Even with the recent residential construction boom, something that has seen the skylines of Sydney, Melbourne and Brisbane scattered with cranes for the best part of three years, Australia housing shortage remains significant.
According to a research note released by the ANZ earlier today, the bank estimates that Australia currently faces a shortage of 250,000 dwellings, equating to deficit of 2.6% based off Australia’s current housing stock (9.6 million).
“Following a review of ANZ Research’s estimates of Australia’s underlying housing market balance, we conclude that the national shortage of housing remains significant at approximately 250,000 dwellings, albeit lower than previously estimated,” said David Cannington and Justin Fabo, economist at the bank.
“Our estimates indicate the Australian housing market is a long way from being in structural surplus. Our forecasts for housing construction and underlying housing demand point to a modest unwinding of the current housing shortage in coming years.”
The chart below, supplied by ANZ, suggests that Australia’s housing market is far from surplus at present.
Even with the record-breaking building boom currently underway — something that has seen completions overtake underlying demand for the first time in a decade last year — the nation’s housing shortage is expected to moderate only slightly in the years ahead, in the bank’s opinion.
Until recently almost a decade of underbuilding has driven a sharp run-up in Australia’s underlying housing shortage. Assuming that the housing market was in long-term cyclical balance – that is, the market wasn’t maintaining a long-term cyclical surplus for a 20-year period to 2005 – housing construction levels have only recently ‘caught up’ to annual housing construction requirements. That is, the surge in higher-density housing construction has driven housing construction levels to match annual underlying housing demand for the first time since 1995.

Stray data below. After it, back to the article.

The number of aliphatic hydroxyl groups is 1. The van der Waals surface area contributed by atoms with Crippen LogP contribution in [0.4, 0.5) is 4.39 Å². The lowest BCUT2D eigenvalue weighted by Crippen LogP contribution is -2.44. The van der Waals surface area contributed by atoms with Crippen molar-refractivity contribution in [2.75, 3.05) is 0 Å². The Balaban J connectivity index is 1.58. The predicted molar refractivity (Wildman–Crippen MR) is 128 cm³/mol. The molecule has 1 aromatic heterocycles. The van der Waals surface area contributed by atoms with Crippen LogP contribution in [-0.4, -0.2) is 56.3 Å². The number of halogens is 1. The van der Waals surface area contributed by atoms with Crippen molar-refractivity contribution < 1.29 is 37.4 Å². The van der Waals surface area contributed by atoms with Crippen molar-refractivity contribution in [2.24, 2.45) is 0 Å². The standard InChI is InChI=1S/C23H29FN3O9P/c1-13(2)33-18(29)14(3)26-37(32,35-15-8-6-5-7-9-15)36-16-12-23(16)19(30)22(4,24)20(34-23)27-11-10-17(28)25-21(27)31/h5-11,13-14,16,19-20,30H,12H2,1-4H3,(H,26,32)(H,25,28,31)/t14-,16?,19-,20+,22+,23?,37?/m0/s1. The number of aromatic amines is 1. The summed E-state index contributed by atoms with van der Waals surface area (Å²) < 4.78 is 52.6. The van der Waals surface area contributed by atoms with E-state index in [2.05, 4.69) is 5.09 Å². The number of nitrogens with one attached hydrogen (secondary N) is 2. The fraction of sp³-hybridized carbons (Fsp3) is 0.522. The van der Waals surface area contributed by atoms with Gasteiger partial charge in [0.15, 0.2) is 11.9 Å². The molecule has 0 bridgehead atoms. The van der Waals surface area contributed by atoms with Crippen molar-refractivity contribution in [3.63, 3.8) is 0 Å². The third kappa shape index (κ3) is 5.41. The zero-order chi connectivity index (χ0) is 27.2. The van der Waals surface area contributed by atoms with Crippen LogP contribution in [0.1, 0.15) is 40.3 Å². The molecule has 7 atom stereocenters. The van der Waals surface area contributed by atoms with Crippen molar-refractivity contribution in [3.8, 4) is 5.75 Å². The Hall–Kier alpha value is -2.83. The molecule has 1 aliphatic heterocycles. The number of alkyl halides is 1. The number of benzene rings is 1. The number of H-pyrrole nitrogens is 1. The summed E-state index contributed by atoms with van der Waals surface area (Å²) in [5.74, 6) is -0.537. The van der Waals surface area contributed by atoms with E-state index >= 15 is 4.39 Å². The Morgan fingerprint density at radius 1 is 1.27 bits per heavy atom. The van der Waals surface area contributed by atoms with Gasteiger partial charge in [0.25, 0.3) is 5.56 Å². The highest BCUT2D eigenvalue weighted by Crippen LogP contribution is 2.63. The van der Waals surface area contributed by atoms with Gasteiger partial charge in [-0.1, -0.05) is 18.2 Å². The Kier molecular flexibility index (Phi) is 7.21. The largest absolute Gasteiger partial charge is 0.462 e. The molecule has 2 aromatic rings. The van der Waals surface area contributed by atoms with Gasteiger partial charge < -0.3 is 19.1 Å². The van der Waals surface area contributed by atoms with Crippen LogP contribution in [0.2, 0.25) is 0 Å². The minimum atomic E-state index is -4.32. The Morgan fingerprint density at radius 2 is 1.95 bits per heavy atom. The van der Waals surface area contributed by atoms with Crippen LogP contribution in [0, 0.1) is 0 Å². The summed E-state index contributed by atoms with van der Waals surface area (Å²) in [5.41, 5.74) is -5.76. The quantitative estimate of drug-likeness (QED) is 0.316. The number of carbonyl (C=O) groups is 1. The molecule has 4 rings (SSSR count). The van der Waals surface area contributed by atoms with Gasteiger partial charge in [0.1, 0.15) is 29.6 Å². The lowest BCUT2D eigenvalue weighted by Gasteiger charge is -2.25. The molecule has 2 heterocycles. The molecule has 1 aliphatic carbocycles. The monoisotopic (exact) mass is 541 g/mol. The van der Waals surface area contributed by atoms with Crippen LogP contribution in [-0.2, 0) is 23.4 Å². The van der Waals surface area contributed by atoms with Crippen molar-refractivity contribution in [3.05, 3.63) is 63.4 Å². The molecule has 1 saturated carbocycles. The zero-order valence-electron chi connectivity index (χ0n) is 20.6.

Fitting with the national assessment, Cannington and Fabo suggest that most states and territories face a housing shortage at present, led by an chronic undersupply of dwellings in the most populous state, New South Wales.
Though the housing shortage is forecast to moderate slightly in the years ahead, something that may help to alleviate price pressures as a consequence, Cannington and Fabo suggest that those markets that remain in shortage are likely to remain well supported over the long term in the absence of a deterioration in household incomes.
“An underlying housing market shortage (or existence of pent-up unsatisfied housing demand) does provide significant support to the long-term level of house prices, offsetting the downside risk to prices from short-term/cyclical factors,” say the pair. “Looking ahead, markets with significant unsatisfied housing demand, particularly Sydney, have limited downside risks to prices absent unexpected shocks to household incomes.”
Over the short term, they suggest that markets currently experiencing strong growth in new housing completions, or with weak population growth, are likely to be more exposed to cyclical price falls than other markets.
In addition, markets that are balanced such as Adelaide, Hobart and Canberra will be more exposed to regional economic conditions, in their opinion.